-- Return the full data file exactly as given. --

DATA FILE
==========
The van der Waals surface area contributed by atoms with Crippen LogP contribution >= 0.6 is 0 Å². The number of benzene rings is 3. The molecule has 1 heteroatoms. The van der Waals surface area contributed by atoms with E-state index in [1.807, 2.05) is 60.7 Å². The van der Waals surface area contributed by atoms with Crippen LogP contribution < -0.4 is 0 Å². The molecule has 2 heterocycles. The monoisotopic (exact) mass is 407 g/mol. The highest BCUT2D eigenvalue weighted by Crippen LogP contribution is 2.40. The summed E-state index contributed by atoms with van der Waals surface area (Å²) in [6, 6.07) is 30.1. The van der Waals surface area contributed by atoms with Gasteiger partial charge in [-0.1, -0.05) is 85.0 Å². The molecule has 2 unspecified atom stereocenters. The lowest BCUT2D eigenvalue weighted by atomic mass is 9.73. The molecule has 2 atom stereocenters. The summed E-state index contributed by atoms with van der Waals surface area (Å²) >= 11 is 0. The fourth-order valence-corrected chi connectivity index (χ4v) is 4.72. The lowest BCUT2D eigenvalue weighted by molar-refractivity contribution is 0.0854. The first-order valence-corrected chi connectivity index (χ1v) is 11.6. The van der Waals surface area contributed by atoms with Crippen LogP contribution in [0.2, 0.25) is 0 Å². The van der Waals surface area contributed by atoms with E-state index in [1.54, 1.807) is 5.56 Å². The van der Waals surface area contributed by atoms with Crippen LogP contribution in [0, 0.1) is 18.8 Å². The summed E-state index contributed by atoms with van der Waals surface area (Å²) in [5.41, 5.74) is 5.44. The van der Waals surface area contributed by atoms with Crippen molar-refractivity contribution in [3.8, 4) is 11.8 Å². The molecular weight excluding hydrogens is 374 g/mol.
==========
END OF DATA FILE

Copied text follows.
The van der Waals surface area contributed by atoms with Crippen LogP contribution >= 0.6 is 0 Å². The number of benzene rings is 3. The molecule has 1 heteroatoms. The van der Waals surface area contributed by atoms with E-state index in [1.807, 2.05) is 60.7 Å². The van der Waals surface area contributed by atoms with Crippen LogP contribution < -0.4 is 0 Å². The molecule has 2 heterocycles. The monoisotopic (exact) mass is 407 g/mol. The highest BCUT2D eigenvalue weighted by Crippen LogP contribution is 2.40. The summed E-state index contributed by atoms with van der Waals surface area (Å²) in [6, 6.07) is 30.1. The van der Waals surface area contributed by atoms with Gasteiger partial charge in [-0.1, -0.05) is 85.0 Å². The molecule has 2 unspecified atom stereocenters. The lowest BCUT2D eigenvalue weighted by atomic mass is 9.73. The molecule has 2 atom stereocenters. The summed E-state index contributed by atoms with van der Waals surface area (Å²) >= 11 is 0. The fourth-order valence-corrected chi connectivity index (χ4v) is 4.72. The lowest BCUT2D eigenvalue weighted by molar-refractivity contribution is 0.0854. The first-order valence-corrected chi connectivity index (χ1v) is 11.6. The van der Waals surface area contributed by atoms with Crippen LogP contribution in [0.2, 0.25) is 0 Å². The van der Waals surface area contributed by atoms with E-state index in [1.54, 1.807) is 5.56 Å². The van der Waals surface area contributed by atoms with Crippen LogP contribution in [0, 0.1) is 18.8 Å². The summed E-state index contributed by atoms with van der Waals surface area (Å²) in [5.41, 5.74) is 5.44. The van der Waals surface area contributed by atoms with Crippen molar-refractivity contribution in [3.8, 4) is 11.8 Å². The molecular weight excluding hydrogens is 374 g/mol.